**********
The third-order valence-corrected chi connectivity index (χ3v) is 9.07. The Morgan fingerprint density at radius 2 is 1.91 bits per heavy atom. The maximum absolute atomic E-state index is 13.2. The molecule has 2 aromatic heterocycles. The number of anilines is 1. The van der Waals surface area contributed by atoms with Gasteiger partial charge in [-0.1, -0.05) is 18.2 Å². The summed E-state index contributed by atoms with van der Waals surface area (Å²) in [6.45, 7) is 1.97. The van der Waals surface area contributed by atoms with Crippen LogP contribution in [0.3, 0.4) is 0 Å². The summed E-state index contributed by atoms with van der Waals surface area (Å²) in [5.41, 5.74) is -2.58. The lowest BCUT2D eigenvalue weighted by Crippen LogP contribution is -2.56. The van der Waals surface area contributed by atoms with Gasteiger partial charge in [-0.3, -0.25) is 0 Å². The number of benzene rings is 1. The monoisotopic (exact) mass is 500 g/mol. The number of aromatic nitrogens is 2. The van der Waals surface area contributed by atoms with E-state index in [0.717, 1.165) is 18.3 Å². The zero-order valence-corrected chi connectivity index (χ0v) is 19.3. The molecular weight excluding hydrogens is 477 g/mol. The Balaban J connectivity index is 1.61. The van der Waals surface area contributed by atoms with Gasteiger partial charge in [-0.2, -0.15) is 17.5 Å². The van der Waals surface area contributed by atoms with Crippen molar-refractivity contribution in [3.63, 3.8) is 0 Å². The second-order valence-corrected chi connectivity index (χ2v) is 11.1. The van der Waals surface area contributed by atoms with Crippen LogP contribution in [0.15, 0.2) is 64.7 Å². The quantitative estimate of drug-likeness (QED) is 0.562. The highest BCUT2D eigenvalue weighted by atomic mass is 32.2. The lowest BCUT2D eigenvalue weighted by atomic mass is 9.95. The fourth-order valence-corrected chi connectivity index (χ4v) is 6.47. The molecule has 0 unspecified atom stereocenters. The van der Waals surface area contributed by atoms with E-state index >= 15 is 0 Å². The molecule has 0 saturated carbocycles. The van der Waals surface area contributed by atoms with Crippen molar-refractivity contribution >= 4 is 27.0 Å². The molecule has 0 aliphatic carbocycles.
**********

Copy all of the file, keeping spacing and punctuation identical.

The third-order valence-corrected chi connectivity index (χ3v) is 9.07. The Morgan fingerprint density at radius 2 is 1.91 bits per heavy atom. The maximum absolute atomic E-state index is 13.2. The molecule has 2 aromatic heterocycles. The number of anilines is 1. The van der Waals surface area contributed by atoms with Gasteiger partial charge in [-0.1, -0.05) is 18.2 Å². The summed E-state index contributed by atoms with van der Waals surface area (Å²) in [6.45, 7) is 1.97. The van der Waals surface area contributed by atoms with Crippen LogP contribution in [0.3, 0.4) is 0 Å². The summed E-state index contributed by atoms with van der Waals surface area (Å²) in [5.41, 5.74) is -2.58. The lowest BCUT2D eigenvalue weighted by Crippen LogP contribution is -2.56. The van der Waals surface area contributed by atoms with Gasteiger partial charge in [-0.3, -0.25) is 0 Å². The number of benzene rings is 1. The monoisotopic (exact) mass is 500 g/mol. The number of aromatic nitrogens is 2. The van der Waals surface area contributed by atoms with E-state index in [0.717, 1.165) is 18.3 Å². The zero-order valence-corrected chi connectivity index (χ0v) is 19.3. The molecular weight excluding hydrogens is 477 g/mol. The Balaban J connectivity index is 1.61. The van der Waals surface area contributed by atoms with Gasteiger partial charge in [-0.2, -0.15) is 17.5 Å². The van der Waals surface area contributed by atoms with Crippen molar-refractivity contribution in [3.63, 3.8) is 0 Å². The second-order valence-corrected chi connectivity index (χ2v) is 11.1. The van der Waals surface area contributed by atoms with Crippen LogP contribution in [0.15, 0.2) is 64.7 Å². The quantitative estimate of drug-likeness (QED) is 0.562. The highest BCUT2D eigenvalue weighted by atomic mass is 32.2. The lowest BCUT2D eigenvalue weighted by atomic mass is 9.95. The fourth-order valence-corrected chi connectivity index (χ4v) is 6.47. The molecule has 0 unspecified atom stereocenters. The van der Waals surface area contributed by atoms with E-state index >= 15 is 0 Å². The molecule has 0 saturated carbocycles. The van der Waals surface area contributed by atoms with Crippen molar-refractivity contribution >= 4 is 27.0 Å². The molecule has 0 aliphatic carbocycles.